Originally a dental hygienist with no political aspirations, Mazzeo heard about the formation of Women Helping Empower Neighborhoods (WHEN) that aimed to get more women into political positions in Pittsfield in the early 2000s. She started attending meetings and was part of campaigns during a big year for the organization in 2003 when it helped elect Tricia Farley-Bouvier, Tyer, and Patricia "Pam" Malumphy to the City Council.
"I just got really involved with it. I loved it from the aspect of the energy of everybody. You start learning the issues and realize you really can make a difference when you put your voices together," Mazzeo said.
When Tyer was appointed city clerk in 2009, Mazzeo decided to try to make a bigger difference by not just working on campaigns but being a candidate for the vacant Ward 3 seat.
But she lost to Paul Capitanio. The race received a lot of attention so even though she lost, Mazzeo had gotten her ideas and name out there. She was urged to run for an at-large seat and later that same year, she won a spot on the council. Now she is concluding her fifth term.
Because of a back injury, she left her work in dental hygiene around the same time. She's been active in politics, worked in the restaurant, raised a family, and involved with community organizations.
"There are days when I am super frustrated and asking why am I doing this. And then I'll be able to help somebody make a connection or fix a problem or be involved in something like that. Now I'm right back energized," Mazzeo said.
However, "as a city councilor, there are limitations. There is only so much you can do in that seat and things I would like to see changed going forward can only be done if I am in a different position."
A top priority in this race will be crime. Mazzeo said the city needs to find new strategies toward addressing crime. Particularly, she said, the opioid issue has driven much of the crime and she doesn't want to simply hire more officers but rather find social workers and doctors to help treat underlying causes.
"[Police] can't be all of those things. They can't be the social worker. They can't be the doctor on site. They have certain things they can do and I think the more help we can give them in those departments, I think that is the way to go," Mazzeo said.
She said there are models in other communities and she'd like to pull a little from each to craft a plan that will work for Pittsfield. And if that doesn't work, Mazzeo said she won't hesitate to pull the plug and try something else. Another frustration of Mazzeo is often it seems that the city holds onto certain ways and things for too long.
She used the example of the parking meters. Those have been in place for a few years and Mazzeo said there are a number of problems with them and they aren't doing what they were intended to do. She said while there has been investment in the purchase of those meters, that shouldn't stop the city from trying something new.
"We have to stop continuing to do things because that's how we've always done it. I think we really have to start thinking outside the box," Mazzeo said.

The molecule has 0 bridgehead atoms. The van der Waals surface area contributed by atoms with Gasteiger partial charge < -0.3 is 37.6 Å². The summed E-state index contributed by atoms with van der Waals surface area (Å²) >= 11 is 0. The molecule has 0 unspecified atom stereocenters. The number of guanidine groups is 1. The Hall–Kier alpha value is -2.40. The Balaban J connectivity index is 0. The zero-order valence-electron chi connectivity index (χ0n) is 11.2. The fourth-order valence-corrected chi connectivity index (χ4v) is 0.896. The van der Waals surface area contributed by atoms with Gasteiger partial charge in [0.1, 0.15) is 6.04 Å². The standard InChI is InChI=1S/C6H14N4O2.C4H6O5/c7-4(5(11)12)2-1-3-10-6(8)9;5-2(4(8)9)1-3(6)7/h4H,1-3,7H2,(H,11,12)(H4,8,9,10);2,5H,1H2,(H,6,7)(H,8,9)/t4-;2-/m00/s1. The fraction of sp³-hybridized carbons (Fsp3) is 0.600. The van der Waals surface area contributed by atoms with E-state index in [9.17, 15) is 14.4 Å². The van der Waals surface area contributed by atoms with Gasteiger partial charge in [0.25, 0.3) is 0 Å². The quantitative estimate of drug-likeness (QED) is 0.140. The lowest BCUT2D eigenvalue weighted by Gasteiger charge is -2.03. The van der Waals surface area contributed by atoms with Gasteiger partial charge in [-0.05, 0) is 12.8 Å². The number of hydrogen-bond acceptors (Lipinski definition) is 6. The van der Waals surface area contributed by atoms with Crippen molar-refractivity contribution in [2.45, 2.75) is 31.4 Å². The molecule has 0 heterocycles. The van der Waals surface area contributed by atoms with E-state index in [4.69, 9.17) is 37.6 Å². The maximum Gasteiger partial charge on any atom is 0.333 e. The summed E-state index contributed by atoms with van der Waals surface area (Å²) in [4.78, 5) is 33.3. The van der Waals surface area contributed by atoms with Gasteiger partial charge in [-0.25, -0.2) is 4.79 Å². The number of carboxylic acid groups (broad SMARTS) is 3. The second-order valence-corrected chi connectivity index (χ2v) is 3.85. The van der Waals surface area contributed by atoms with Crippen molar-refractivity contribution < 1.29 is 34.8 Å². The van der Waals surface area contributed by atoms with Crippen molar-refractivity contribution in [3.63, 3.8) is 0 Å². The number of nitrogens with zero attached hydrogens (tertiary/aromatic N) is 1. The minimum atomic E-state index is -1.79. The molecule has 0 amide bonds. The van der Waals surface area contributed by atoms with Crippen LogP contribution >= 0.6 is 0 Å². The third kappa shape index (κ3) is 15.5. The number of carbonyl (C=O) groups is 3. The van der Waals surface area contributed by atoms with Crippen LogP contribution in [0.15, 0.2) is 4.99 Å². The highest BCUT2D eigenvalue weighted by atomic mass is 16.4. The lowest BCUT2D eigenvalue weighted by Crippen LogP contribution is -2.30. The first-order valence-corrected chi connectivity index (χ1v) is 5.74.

She'd like to take a new look at the parking plan and come up with something that could solve some of the issues such as where the meters are located, where there is timed parking, and software issues that cause people to get unjust tickets.
A little bit of extra salt on the roads, or a bit of a delay in getting an item to the City Council, or a parking ticket that will be repealed at City Hall, may seem minor in themselves but Mazzeo said those minor things add up. She said her ability to spot those details and work to solving them will help in a number of ways.
The city faces issues with vacant commercial buildings. It often requires a significant amount of money to meet all of the codes at once. She said a new entrepreneur could be in $100,000 before even selling a single item because of each of those little things. She'd look to make that easier to renovate buildings by requiring only the imminent safety issues and then easing in the rest of the upgrades over time.
"Obviously, you have to have something very important done for safety but all of the minute little things, I think they can be staggered in," Mazzeo said.
The same goes for the local permitting process that she says becomes a deterrent for business growth.
"I feel like there is still a disconnect between local businesses and departments within City Hall and how things are done and the speed in which things are done. I feel like we wait for this out-of-town person to come in. We're really excited and we want to attract them when the person who is already here is the person we really should be catering to. They live here. They are invested here," Mazzeo said.
The city offers housing rehabilitation dollars through the federal Housing and Urban Development program. But, she said the old housing stock in Pittsfield has things like lead paint and once money goes toward doing one rehabilitation, it triggers lead paint removal and the cost escalates. The money ends up not being as effective as it could be because it eliminates some homeowners from doing anything.